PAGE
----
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Rammstein  (GER) 

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       2022 - Zeit  (65%)
       2019 - Rammstein  (70%)
       2009 - Liebe ist für alle da  (79%)
       2005 - Rosenrot  (85%)
       2004 - Reise, Reise  (89%)
       2001 - Mutter  (84%)
       1997 - Sehnsucht  (61%)
       1995 - Herzeleid  (68%)

Rammstein takes its name indirectly from the western German town of Ramstein, site of an airshow disaster in 1988. The band's signature song, the eponymous "Rammstein", is a commemoration of the tragedy that took place at the Ramstein Air Base. The extra "m" in the band's name means that it translates literally as "ramming stone", or "battering ram".

Even though the lyrics are in German, the band has enjoyed success outside of Germany, and with the album Reise, Reise (2004), they became the most successful German-language band of all time. Rammstein has had several top ten singles in Germany.

The band's members all come from the former East Germany, specifically East Berlin and Schwerin.

Riedel, Schneider and Kruspe were the original founders of Rammstein, following an attempt by the latter to compose American-influenced music with a West Berlin band called Orgasm Death Gimmicks. As Kruspe put it, "I realized it's really important to make music and make it fit with your language, which I didn't do in the past. I came back [to Germany] and said, 'It's time to make music that's really authentic.' I was starting a project called Rammstein to really try to make German music." He invited Till Lindemann, a basket weaver and drummer for the band First Arsch, to join the project as a vocalist. The four entered a contest for new bands and won, attracting the interest of Paul H. Landers, who knew them all and decided to join the band. "Flake" Lorenz was the last member to join; he had played with Landers before in the band Feeling B and was initially reluctant to come on board, but was eventually persuaded to join. Their first album was released a year later.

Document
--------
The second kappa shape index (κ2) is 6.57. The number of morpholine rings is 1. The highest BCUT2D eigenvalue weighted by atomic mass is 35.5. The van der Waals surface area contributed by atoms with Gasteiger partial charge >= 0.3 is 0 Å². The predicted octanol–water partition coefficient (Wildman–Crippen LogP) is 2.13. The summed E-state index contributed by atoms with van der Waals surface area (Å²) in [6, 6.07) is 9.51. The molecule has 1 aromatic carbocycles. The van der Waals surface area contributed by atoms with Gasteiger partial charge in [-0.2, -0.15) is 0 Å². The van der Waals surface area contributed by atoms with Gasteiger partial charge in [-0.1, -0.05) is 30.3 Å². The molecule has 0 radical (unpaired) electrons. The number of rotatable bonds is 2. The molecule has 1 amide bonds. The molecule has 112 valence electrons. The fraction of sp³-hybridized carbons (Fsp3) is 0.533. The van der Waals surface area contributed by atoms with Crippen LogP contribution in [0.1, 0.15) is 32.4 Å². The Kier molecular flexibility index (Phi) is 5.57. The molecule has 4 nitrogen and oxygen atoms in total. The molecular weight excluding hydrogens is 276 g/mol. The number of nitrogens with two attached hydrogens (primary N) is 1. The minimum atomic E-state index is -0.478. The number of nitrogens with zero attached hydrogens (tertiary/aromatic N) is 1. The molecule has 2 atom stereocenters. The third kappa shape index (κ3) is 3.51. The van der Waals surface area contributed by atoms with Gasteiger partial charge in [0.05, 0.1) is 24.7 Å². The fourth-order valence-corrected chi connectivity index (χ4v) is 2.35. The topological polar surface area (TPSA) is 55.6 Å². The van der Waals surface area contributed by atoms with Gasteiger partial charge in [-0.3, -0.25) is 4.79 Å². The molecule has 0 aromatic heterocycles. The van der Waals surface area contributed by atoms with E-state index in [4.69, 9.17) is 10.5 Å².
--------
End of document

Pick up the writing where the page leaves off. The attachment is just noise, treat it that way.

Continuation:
Although it cannot be said that Rammstein sticks to any particular genre of music, they are most often described as industrial metal, and they are also often associated with heavy metal and hard rock. Some have categorised them with the controversial Neue Deutsche H?rte movement ("Deutsche Hard Rock"). Despite their brutalist image, they do show a sense of humour in their lyrics.

Wordplay is used frequently in Rammstein's lyrics. "Du hast" is a play on German marriage vows (Willst du bis der Tod euch scheidet treu ihr sein f?r alle Tage....) In the song, the traditional affirmative response "ja" is replaced by the negative response "nein." The song starts, in fact, with a play on words: "Du, du has(s)t" ... "Du has(s)t mich" meaning "You, You hate me" or "You, you have me" (the words "hasst", from "hassen", "to hate" and "hast", from "haben", "to have" are homophones). The ambiguity is later resolved as the line completed: "Du hast mich gefragt" (you (have) asked me).

Some of their songs show some unexpected influences. "Dalai Lama" is an adaptation of the famous poem Der Erlk?nig by Johann Wolfgang von Goethe.

Nearly all of Rammstein's lyrics are in German, however the band did record English versions of "Engel" and "Du hast," as well as covers of the songs "Stripped" and "Pet Sematary". In addition, the songs "Amerika" and "Moskau" contain not only German verses, but also English and Russian choruses respectively. "Ollie" Riedel commented on Rammstein's use of language, saying that "German language suits heavy metal music. French might be the language of love, but German is the language of anger." (Sunday Herald Sun (Melbourne, Australia), October 24, 2004). On their latest album "Rosenrot" they have even recorded a song with Spanish lyrics: Te Quiero Puta! (or I love you, Whore!)